Home Minister Rajnath Singh warned of “stringent action” against organizers of the protest. “Anyone who raises anti-India slogans or tries to put a question mark on nation’s unity and integrity will not be spared,” he said. Education Minister Smriti Irani said: “The nation can never tolerate any insult to mother India.”

 

After Kanhaiya’s arrest, teachers and students protested outside the Vice Chancellor’s office, demanding to know why students were being treated like “terrorists” and picked up from campus by plainclothesmen. A rival group of students belonging to the ABVP protested near the India Gate in the heart of Delhi.

 

“JNU has always been a university where there has been a vibrant culture. Excessive police action is uncalled for and has worsened the situation,” Professors said in a statement.

 

Left parliamentarian Sitaram Yechury commented in a tweet: “What is happening in JNU? Police on campus, arrests and picking up students from hostels. This had last happened during Emergency.”

 

The same Afzal Guru event happened a year before. No one said anything. Now, because the main critiques of the Modi regime are coming out from JNU, the state wants to discredit JNU. 
The police didn’t hesitate before lathi-charging (baton-charging) our fellow students whenever they protested against anything — at UGC, Jantar Mantar, or for that matter, anywhere. They even attacked journalists and broke cameras. When the event happened this time, the police just stood there vacantly for over two hours, and let the cameras soak in the crowds and slogans. Clearly the state is up to only ‘good governance’ and ‘development’, here. 
This was a trap for the students. They followed the bait and the government and media pounced, clearly.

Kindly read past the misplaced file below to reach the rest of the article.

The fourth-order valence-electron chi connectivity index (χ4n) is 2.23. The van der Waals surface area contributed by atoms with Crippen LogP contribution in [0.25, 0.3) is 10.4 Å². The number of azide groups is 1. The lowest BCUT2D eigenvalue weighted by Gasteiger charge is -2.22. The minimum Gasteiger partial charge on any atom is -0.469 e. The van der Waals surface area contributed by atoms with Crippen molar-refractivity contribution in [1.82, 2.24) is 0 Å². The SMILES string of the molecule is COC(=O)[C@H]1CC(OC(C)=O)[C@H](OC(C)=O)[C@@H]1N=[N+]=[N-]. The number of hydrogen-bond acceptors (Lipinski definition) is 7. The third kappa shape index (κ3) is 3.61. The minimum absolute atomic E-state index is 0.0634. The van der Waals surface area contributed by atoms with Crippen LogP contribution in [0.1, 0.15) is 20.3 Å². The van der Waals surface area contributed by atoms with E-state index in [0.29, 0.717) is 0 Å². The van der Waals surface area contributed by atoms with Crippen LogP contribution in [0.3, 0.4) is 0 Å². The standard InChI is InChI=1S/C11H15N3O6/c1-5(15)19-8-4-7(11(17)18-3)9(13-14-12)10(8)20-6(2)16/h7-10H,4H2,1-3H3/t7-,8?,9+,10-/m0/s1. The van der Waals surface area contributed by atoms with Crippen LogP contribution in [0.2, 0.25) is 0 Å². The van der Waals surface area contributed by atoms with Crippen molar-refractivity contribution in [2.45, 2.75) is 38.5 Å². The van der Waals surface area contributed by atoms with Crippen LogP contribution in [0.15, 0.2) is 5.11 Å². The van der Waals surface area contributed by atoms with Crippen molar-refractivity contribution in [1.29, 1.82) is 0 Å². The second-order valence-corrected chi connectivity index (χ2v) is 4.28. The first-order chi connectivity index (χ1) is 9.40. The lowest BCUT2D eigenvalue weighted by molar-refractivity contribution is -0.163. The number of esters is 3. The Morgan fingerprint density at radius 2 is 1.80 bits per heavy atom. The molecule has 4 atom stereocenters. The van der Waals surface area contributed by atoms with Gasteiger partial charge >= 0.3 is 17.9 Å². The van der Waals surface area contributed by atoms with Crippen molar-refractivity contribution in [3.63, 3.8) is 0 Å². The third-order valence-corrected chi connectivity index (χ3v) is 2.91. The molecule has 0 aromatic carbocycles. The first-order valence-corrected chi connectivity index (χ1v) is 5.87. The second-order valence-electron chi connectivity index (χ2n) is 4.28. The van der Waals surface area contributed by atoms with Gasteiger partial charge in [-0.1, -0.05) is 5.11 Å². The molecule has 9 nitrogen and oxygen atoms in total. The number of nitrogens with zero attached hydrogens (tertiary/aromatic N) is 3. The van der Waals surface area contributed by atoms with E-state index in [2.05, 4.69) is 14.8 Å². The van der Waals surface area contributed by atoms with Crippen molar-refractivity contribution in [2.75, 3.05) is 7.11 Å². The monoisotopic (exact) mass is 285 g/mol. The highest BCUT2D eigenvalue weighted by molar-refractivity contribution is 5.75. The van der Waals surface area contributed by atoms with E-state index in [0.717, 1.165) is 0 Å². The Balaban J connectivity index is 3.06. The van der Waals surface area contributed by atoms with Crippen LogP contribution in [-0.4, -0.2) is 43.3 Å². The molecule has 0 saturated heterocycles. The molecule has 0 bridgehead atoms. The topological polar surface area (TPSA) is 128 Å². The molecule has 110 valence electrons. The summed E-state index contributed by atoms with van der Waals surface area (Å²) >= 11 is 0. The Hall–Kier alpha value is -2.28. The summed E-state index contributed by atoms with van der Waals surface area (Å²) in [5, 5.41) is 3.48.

D.P. Tripathi (Ex. President JNUSU arrested during the emergency) in a press release stated: “We condemn in the strongest possible words the high-handed police action in JNU. This is reminiscent of the dark days of the emergency when the state had swooped down on the campus and had arrested many on false and trumped up charges. While we hold no brief for those who raised objectionable slogans, the arrested students have been charged with anti-national activities, precisely the charges on which we were also arrested during the draconian emergency.”

 

It’s quite unfortunate that the same arrest took place when Editor’s Guild organized the annual lecture, inviting Nobel Laureate Amartya Sen to speak on ‘The Right to Dissent’. Sen quoted that we should be ‘committed to remove the un-freedom heaped upon us by our rulers.’ He rightly stated that “we have to work hard to protect our tolerance and plurality as well as dialogic democracy.”

 

So, is India truly turning into a fascist nation? If all those who disagree with RSS-ABVP, do not stand together in solidarity now as after Rohith Vemula’s killing, will they be picked up one by one and suppressed? Solidarity does not imply a common manifesto – it implies recognition of common concern for humanity and progressive ideas and recognition of fascism as a common enemy.

 

Shubhda Chaudhary is a PhD Scholar in International Relations in Jawaharlal Nehru University, New Delhi.

She also works as a Features Writer for think-thanks in Abu Dhabi and South Africa.  She is a regular contributor to ViewsWeek.com

Follow her on Twitter at @ShubhdaC

 

Related article

The Hanging of Afzal Guru is Stain on India’s Democracy

 

 

 

 

 

 

 

 

 

Opinions expressed in the articles published on this website do not reflect the policy or endorsement of ViewsWeek.com.

Check Also

India’s Warmonger-in-Chief

India's dramatic U-turn on talks with Pakistan and its army chiefs bellicose language against Islamabad has pushed volatile South Asia towards renewed tensions and uncertainty.

Eurasian Real Politik

As a concept Eurasianism encourages prevalence of regional relations over distanced ones, the SCO platform holds a promise for stability and options for negotiated resolution of crises for both Pakistan and India.

Leave a Reply